The workplace gender bias can strike before people even join the team

Main Image


First impressions have always been important for job seekers. However, sometimes they're meaningful for all the wrong reasons, especially in cases where they're coloured by preconceived biases and other discriminatory behaviours. 

A Harvard study found that gender-based discrimination in the hiring process can come into effect as soon as a hiring manager learns the sex of a candidate, often implicitly. It's an issue that's leading many organisations to rethink the way they survey candidates in the interview process. How far are people going in their efforts to take bias out of the equation?

How to focus purely on someone's job-related abilities

A Sydney Morning Herald article reported on how the issue of gender bias had appeared in the world's symphony orchestras. Professor Iris Bohnet from the Kennedy School of Government found that many of the selection committees for these groups hadn't noticed that their existing processes were creating orchestras that were almost exclusively made up of white males. 

What does this look like in the recruitment process?The solution was almost deceptively simple. Instead of hiring by quota or creating complex recruitment procedures, they simply hung up a curtain for the performers to play behind, letting the committee recruit solely on the way the musicians played their instrument. The professor commented that hiring based solely on a person's talent isn't only applicable for orchestras, but for any other organisation as well.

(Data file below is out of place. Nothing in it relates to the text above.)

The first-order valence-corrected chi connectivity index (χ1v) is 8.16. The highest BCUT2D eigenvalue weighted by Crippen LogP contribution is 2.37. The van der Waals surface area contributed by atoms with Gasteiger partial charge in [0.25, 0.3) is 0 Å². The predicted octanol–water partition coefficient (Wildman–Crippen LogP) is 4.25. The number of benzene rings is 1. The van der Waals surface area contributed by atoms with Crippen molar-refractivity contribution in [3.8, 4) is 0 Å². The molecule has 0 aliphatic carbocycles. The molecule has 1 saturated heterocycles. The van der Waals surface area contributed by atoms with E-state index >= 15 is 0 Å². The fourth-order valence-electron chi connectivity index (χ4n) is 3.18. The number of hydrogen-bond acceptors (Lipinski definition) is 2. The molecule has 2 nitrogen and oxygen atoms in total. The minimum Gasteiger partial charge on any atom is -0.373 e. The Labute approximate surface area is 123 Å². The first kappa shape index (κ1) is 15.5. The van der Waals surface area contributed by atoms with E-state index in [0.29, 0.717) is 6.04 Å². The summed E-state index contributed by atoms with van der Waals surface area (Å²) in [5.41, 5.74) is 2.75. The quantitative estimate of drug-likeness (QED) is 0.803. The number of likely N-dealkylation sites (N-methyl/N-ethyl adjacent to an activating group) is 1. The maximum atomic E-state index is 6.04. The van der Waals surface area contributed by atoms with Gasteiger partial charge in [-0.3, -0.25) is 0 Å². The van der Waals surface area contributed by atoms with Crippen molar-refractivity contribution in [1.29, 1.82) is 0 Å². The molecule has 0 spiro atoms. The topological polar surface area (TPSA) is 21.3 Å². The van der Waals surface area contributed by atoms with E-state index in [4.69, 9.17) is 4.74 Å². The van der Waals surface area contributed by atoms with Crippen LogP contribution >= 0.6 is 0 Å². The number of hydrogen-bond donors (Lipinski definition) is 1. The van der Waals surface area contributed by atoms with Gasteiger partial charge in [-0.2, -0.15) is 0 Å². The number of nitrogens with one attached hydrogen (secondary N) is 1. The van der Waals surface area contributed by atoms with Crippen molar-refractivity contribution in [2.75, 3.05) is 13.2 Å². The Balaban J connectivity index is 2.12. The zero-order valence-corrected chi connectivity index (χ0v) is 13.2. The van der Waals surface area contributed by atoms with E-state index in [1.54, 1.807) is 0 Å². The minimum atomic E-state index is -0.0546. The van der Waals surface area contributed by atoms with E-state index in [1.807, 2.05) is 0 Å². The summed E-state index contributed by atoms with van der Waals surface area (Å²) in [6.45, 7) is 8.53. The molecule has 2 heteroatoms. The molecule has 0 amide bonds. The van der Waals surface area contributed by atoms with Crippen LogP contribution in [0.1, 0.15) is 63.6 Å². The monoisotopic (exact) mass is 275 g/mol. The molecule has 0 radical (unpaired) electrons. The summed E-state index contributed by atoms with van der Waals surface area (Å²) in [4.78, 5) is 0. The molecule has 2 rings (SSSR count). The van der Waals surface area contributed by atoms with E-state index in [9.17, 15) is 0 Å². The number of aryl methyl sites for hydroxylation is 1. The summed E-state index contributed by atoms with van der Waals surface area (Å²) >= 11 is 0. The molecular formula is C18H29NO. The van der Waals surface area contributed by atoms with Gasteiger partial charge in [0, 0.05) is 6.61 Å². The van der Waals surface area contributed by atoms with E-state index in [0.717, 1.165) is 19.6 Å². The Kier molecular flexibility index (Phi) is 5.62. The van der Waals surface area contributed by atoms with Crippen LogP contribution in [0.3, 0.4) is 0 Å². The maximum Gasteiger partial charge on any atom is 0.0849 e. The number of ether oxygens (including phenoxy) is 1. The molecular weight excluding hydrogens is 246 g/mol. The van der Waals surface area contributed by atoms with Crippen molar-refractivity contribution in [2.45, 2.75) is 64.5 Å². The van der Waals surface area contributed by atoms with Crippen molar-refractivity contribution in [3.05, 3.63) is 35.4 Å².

Performing anonymously behind a curtain isn't going to work for many businesses, but there are ways to bring the same principles from the orchestral world across to other companies. Professor Bohnet notes that one way businesses can begin to make a difference is through removing identifying tick boxes in application forms, such as those where a candidate is asked to indicate their race or gender. 

Interviewers need to understand what causes bias to form and how to combat them.

It's also important that interviewers make an effort to understand not just the effects of bias, but what they can do to combat it when preparing for interviews, no matter who the candidate is. Professor Bohnet also found that bias isn't just a diversity issue, it can be triggered by all manner of seemingly inconsequential details. 

"We cannot help but be influenced by irrelevant details – a shared joy of celebrity stalking, the colour of an application letter, or a person's appearance," she explained. "Maybe an applicant's jacket is your favourite shade of blue," she says.

"While this fact is unlikely to be relevant for the job he or she is applying for, after having seen a colour you like, you will be more favourably disposed toward that applicant."

Reducing bias in the recruitment process is a combination of both awareness and action. By first learning about these issues and what brings them out, it's then much easier to put a plan in place to reduce their impact. 

By Sarah Banek